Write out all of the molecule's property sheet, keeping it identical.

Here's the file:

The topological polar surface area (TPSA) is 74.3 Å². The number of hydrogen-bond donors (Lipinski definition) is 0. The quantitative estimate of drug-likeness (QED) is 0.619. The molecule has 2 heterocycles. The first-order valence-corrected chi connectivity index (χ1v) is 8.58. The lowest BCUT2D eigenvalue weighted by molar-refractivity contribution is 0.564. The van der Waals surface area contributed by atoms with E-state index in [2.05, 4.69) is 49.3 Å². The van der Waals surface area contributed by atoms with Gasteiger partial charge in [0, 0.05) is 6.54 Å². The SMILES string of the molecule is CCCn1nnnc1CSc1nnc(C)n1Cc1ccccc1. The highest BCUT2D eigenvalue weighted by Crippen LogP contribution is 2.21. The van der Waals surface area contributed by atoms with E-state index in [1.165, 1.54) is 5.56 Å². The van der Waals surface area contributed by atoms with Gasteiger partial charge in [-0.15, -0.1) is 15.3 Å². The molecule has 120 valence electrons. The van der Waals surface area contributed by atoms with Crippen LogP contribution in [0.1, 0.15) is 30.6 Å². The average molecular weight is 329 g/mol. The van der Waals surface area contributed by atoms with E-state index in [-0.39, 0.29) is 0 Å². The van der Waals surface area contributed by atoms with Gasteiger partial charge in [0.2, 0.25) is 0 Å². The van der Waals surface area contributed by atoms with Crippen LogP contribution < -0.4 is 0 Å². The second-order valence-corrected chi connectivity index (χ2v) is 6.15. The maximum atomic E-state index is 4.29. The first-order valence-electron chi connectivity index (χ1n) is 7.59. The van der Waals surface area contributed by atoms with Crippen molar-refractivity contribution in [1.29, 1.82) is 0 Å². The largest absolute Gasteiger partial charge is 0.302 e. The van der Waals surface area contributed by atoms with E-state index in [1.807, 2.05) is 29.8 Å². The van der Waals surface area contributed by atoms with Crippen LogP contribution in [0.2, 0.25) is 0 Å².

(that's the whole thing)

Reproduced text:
The topological polar surface area (TPSA) is 74.3 Å². The number of hydrogen-bond donors (Lipinski definition) is 0. The quantitative estimate of drug-likeness (QED) is 0.619. The molecule has 2 heterocycles. The first-order valence-corrected chi connectivity index (χ1v) is 8.58. The lowest BCUT2D eigenvalue weighted by molar-refractivity contribution is 0.564. The van der Waals surface area contributed by atoms with E-state index in [2.05, 4.69) is 49.3 Å². The van der Waals surface area contributed by atoms with Gasteiger partial charge in [0, 0.05) is 6.54 Å². The SMILES string of the molecule is CCCn1nnnc1CSc1nnc(C)n1Cc1ccccc1. The highest BCUT2D eigenvalue weighted by Crippen LogP contribution is 2.21. The van der Waals surface area contributed by atoms with E-state index in [1.165, 1.54) is 5.56 Å². The van der Waals surface area contributed by atoms with Gasteiger partial charge in [-0.15, -0.1) is 15.3 Å². The molecule has 120 valence electrons. The van der Waals surface area contributed by atoms with Crippen LogP contribution in [0.1, 0.15) is 30.6 Å². The average molecular weight is 329 g/mol. The van der Waals surface area contributed by atoms with E-state index in [-0.39, 0.29) is 0 Å². The van der Waals surface area contributed by atoms with Gasteiger partial charge in [0.2, 0.25) is 0 Å². The van der Waals surface area contributed by atoms with Crippen LogP contribution < -0.4 is 0 Å². The second-order valence-corrected chi connectivity index (χ2v) is 6.15. The maximum atomic E-state index is 4.29. The first-order valence-electron chi connectivity index (χ1n) is 7.59. The van der Waals surface area contributed by atoms with Crippen molar-refractivity contribution in [1.29, 1.82) is 0 Å². The largest absolute Gasteiger partial charge is 0.302 e. The van der Waals surface area contributed by atoms with E-state index in [1.807, 2.05) is 29.8 Å². The van der Waals surface area contributed by atoms with Crippen LogP contribution in [0.2, 0.25) is 0 Å².